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Jul 11, 2009
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A Life Too Brief

Saturday, July 11, 2009 - 06:08 PM

Last year, when Savannah College of Art & Design (SCAD) invited Scott Kurtz and I out to give a lecture, we had the good fortune to get to know Professor Jeremy Mullins. Jeremy was instrumental in bringing us out after hearing one of our talks in San Diego, and could not have been a more gracious a host once in Savannah. He gave up his own days off to ferry Scott, myself, and our families around Savannah...showing us the sites that only locals would know, touring us around SCAD's facilities, talking shop and cartooning technique with us, and sharing a few meals and many laughs.

Jeremy invited me into two of his classes to give the students critiques and feedback on their work, and I could tell just how highly Jeremy's students thought of him. He really gave them his all, as a teacher...really did everything he could to fire them up about cartooning, give them the tools they needed, and prepare them for the real world. It was an honor to share a classroom with him.

Last month, SCAD, myself, and everyone who ever met him were shocked and saddened to hear about Jeremy's untimely death. It really broke my heart in the way that only a young death can. Jeremy had so much life stretching before him: So many projects of his own to work on, so many students left to teach, so many things large and small to tackle in life. He will be greatly missed. And yet, there's some comfort in knowing how many students there are who are better off for his presence in their life.

Jeremy was always thinking about his students. Always thinking about how he could give them real-world experience in an industry that rarely presents younger cartoonists with those opportunities. When I was at SCAD, Jeremy asked if I'd be willing to take in an intern from among his seniors or grad students...and I happily agreed. One, because Jeremy's energy was infectious, and two, because I myself was given a wonderful internship by Mr. Bob Kittle of the San Diego Union-Tribune when I was young, and I feel a real responsibility to pay that good will -- that kindness -- forward. Internships can be a wonderful, eye-opening thing for a young artist. It was very much the case for me.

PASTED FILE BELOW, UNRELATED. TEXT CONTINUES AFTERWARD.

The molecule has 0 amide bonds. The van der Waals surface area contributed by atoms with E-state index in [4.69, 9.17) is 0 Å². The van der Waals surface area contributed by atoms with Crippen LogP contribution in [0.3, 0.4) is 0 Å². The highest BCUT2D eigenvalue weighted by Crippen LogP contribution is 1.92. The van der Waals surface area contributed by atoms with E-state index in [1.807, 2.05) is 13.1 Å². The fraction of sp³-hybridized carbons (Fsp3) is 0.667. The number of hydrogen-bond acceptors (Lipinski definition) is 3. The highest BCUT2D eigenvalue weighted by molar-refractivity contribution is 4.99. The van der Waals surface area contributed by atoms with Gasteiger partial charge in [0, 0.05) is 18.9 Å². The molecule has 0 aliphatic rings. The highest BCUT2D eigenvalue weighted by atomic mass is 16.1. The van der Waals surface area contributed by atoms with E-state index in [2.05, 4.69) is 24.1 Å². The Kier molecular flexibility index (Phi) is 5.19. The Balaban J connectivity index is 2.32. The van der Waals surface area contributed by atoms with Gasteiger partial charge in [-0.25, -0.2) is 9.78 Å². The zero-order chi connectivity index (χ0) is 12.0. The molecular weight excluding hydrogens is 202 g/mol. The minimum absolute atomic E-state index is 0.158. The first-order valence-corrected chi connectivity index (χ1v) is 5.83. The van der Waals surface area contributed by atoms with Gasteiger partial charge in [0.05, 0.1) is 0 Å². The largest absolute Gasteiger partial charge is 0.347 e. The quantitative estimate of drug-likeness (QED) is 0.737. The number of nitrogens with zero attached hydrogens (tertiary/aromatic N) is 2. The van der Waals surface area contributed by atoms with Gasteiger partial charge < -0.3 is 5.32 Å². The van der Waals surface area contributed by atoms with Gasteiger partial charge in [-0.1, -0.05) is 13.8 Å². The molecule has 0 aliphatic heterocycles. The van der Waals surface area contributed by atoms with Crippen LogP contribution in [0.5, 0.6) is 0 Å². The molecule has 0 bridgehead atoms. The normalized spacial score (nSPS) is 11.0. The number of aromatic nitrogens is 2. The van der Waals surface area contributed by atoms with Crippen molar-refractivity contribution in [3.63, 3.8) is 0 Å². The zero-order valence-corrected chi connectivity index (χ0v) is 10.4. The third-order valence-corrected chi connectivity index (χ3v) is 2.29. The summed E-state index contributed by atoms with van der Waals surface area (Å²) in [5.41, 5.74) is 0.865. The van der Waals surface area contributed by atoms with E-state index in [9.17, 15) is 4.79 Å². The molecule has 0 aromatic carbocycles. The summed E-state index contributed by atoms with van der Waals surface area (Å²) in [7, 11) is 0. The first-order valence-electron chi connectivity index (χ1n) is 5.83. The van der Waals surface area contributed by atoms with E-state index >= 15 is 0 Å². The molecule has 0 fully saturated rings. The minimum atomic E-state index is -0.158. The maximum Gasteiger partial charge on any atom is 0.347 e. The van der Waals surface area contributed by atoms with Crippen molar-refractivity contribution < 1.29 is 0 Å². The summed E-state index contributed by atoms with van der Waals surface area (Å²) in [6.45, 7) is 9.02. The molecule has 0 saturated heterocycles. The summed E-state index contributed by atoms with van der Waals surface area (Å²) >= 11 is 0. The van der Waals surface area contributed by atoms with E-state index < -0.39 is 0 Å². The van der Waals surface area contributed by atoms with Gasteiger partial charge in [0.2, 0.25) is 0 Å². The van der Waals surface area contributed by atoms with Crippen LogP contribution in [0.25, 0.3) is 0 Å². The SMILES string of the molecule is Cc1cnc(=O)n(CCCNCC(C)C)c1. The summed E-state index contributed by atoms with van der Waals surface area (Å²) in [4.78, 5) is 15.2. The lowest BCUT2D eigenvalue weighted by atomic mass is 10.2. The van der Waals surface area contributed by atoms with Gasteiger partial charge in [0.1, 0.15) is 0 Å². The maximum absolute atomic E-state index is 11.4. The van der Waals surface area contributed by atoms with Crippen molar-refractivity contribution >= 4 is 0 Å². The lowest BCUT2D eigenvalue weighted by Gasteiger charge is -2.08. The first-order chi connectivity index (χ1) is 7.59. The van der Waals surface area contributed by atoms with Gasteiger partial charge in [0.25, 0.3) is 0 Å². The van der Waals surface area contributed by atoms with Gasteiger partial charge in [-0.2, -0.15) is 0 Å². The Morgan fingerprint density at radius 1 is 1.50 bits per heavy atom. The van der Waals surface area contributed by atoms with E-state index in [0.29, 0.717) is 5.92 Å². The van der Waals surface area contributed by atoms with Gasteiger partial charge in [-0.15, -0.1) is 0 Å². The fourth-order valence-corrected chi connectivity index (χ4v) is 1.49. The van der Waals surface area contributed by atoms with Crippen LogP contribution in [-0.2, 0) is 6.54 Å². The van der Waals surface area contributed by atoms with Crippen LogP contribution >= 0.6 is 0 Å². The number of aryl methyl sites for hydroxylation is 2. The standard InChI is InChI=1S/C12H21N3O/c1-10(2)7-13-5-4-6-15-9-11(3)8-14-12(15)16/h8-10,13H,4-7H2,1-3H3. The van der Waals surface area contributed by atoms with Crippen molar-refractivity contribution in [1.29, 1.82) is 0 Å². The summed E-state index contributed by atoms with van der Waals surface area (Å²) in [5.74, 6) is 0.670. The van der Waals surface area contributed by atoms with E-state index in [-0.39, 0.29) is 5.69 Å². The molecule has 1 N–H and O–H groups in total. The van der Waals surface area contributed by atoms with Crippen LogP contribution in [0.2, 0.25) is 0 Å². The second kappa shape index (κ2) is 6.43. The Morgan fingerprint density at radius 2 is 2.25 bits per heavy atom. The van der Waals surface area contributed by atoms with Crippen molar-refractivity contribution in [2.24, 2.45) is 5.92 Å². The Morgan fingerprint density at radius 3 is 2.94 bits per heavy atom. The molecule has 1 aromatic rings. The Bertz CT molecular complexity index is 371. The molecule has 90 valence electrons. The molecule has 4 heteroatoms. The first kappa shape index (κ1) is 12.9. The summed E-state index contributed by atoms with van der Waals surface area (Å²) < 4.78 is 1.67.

This is a long way of saying that, thanks to the energy of Professor Jeremy Mullins, I've been happy to welcome Cari Corene into the studio for a three-month internship. There were many wonderful applicants for the internship from Jeremy's students, and it was impossibly difficult to choose beween them. But Cari's written statement and subsequent interview stood out. And her art style is really quite wonderful: The grace of European cartooning infused with the funkiness of Japanese manga. Cari, you'll be happy to know, colored this Sunday's strip...and will probably do a few more before the three months are up. (If you like her work on Sunday, take a second to let her know. I'm sure she'd appreciate that.)

It's fitting, I think, that one of the last things Jeremy did was help make this internship happen for Cari. He really worked to bring the cartooning world to his students, and his students out into the world...and this is such a nice example of that.

Jeremy, you will be missed.


SCAD, by the way, has set up a special arts scholarship in Jeremy's name. If you'd like to support a future artist in their studies, here's the information:

Jeremy Mullins Sequential Art Scholarship

Savannah College of Art and Design

P.O. Box 3146

Savannah, GA 31402-3146

For more information, call the institutional advancement department at (912) 525-5868.

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Are photographers all secretly super brave?

Saturday, July 11, 2009 - 07:36 AM

Because, let me tell you, after watching this guy come within an inch of his life -- and not even blink -- I am amazed.

In contrast, to get a picture of how I would've reacted, you'd need to imagine Daffy Duck, with his tail on fire, being chased by flying piranhas, over a series of low-rolling hills off into the horizon. Accompanying by that Three Stooges sound effect that Curly used to make: "A-whoooo-whoo-woo-woo-woo."

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Flaco

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